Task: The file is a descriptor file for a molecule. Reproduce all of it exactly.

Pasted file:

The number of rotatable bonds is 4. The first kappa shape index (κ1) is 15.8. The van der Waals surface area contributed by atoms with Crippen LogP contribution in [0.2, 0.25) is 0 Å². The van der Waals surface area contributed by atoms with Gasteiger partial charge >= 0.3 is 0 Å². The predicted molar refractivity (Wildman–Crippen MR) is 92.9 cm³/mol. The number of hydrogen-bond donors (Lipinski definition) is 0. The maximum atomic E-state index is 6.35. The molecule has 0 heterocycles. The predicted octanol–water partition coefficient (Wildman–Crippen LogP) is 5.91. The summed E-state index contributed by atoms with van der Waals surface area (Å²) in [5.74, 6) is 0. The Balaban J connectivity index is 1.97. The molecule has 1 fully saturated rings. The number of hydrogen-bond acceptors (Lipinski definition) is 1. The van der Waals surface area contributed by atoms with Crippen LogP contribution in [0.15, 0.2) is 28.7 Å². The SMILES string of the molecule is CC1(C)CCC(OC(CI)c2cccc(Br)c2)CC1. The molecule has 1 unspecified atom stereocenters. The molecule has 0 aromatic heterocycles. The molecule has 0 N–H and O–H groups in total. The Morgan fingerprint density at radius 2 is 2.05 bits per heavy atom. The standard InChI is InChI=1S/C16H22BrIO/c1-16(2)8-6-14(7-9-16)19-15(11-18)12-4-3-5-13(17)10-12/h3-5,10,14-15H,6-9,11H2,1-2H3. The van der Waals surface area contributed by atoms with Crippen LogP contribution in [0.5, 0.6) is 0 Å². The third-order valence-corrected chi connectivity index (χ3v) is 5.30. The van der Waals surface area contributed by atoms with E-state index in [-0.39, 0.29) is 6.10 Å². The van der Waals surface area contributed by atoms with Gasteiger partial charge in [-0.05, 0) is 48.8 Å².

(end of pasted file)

The number of rotatable bonds is 4. The first kappa shape index (κ1) is 15.8. The van der Waals surface area contributed by atoms with Crippen LogP contribution in [0.2, 0.25) is 0 Å². The van der Waals surface area contributed by atoms with Gasteiger partial charge >= 0.3 is 0 Å². The predicted molar refractivity (Wildman–Crippen MR) is 92.9 cm³/mol. The number of hydrogen-bond donors (Lipinski definition) is 0. The maximum atomic E-state index is 6.35. The molecule has 0 heterocycles. The predicted octanol–water partition coefficient (Wildman–Crippen LogP) is 5.91. The summed E-state index contributed by atoms with van der Waals surface area (Å²) in [5.74, 6) is 0. The Balaban J connectivity index is 1.97. The molecule has 1 fully saturated rings. The number of hydrogen-bond acceptors (Lipinski definition) is 1. The van der Waals surface area contributed by atoms with Crippen LogP contribution in [0.15, 0.2) is 28.7 Å². The SMILES string of the molecule is CC1(C)CCC(OC(CI)c2cccc(Br)c2)CC1. The molecule has 1 unspecified atom stereocenters. The molecule has 0 aromatic heterocycles. The molecule has 0 N–H and O–H groups in total. The Morgan fingerprint density at radius 2 is 2.05 bits per heavy atom. The standard InChI is InChI=1S/C16H22BrIO/c1-16(2)8-6-14(7-9-16)19-15(11-18)12-4-3-5-13(17)10-12/h3-5,10,14-15H,6-9,11H2,1-2H3. The van der Waals surface area contributed by atoms with Crippen LogP contribution in [0.5, 0.6) is 0 Å². The third-order valence-corrected chi connectivity index (χ3v) is 5.30. The van der Waals surface area contributed by atoms with E-state index in [-0.39, 0.29) is 6.10 Å². The van der Waals surface area contributed by atoms with Gasteiger partial charge in [-0.05, 0) is 48.8 Å².